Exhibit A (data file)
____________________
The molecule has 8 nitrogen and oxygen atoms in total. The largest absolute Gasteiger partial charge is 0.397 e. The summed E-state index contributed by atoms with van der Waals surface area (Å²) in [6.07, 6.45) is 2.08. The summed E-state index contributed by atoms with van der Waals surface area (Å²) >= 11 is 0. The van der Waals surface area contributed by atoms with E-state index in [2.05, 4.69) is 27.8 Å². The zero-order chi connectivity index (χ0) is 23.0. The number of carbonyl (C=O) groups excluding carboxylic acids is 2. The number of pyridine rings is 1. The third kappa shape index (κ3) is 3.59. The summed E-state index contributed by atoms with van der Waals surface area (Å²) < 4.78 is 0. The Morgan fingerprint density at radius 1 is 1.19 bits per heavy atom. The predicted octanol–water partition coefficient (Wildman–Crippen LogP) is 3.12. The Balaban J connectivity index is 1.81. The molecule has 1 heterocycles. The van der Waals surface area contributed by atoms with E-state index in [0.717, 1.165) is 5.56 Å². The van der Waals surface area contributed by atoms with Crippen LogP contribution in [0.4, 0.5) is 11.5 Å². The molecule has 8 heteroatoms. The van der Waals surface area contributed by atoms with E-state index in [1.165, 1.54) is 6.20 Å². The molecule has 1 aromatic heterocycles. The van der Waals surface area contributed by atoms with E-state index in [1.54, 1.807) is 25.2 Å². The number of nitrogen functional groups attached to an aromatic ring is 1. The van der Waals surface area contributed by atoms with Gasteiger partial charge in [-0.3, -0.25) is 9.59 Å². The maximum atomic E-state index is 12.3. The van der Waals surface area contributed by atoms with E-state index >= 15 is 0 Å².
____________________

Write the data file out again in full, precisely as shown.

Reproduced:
The molecule has 8 nitrogen and oxygen atoms in total. The largest absolute Gasteiger partial charge is 0.397 e. The summed E-state index contributed by atoms with van der Waals surface area (Å²) in [6.07, 6.45) is 2.08. The summed E-state index contributed by atoms with van der Waals surface area (Å²) >= 11 is 0. The van der Waals surface area contributed by atoms with E-state index in [2.05, 4.69) is 27.8 Å². The zero-order chi connectivity index (χ0) is 23.0. The number of carbonyl (C=O) groups excluding carboxylic acids is 2. The number of pyridine rings is 1. The third kappa shape index (κ3) is 3.59. The summed E-state index contributed by atoms with van der Waals surface area (Å²) < 4.78 is 0. The Morgan fingerprint density at radius 1 is 1.19 bits per heavy atom. The predicted octanol–water partition coefficient (Wildman–Crippen LogP) is 3.12. The Balaban J connectivity index is 1.81. The molecule has 1 heterocycles. The van der Waals surface area contributed by atoms with E-state index in [0.717, 1.165) is 5.56 Å². The van der Waals surface area contributed by atoms with Crippen LogP contribution in [0.4, 0.5) is 11.5 Å². The molecule has 8 heteroatoms. The van der Waals surface area contributed by atoms with E-state index in [1.165, 1.54) is 6.20 Å². The molecule has 1 aromatic heterocycles. The van der Waals surface area contributed by atoms with E-state index in [1.54, 1.807) is 25.2 Å². The number of nitrogen functional groups attached to an aromatic ring is 1. The van der Waals surface area contributed by atoms with Gasteiger partial charge in [-0.3, -0.25) is 9.59 Å². The maximum atomic E-state index is 12.3. The van der Waals surface area contributed by atoms with E-state index >= 15 is 0 Å².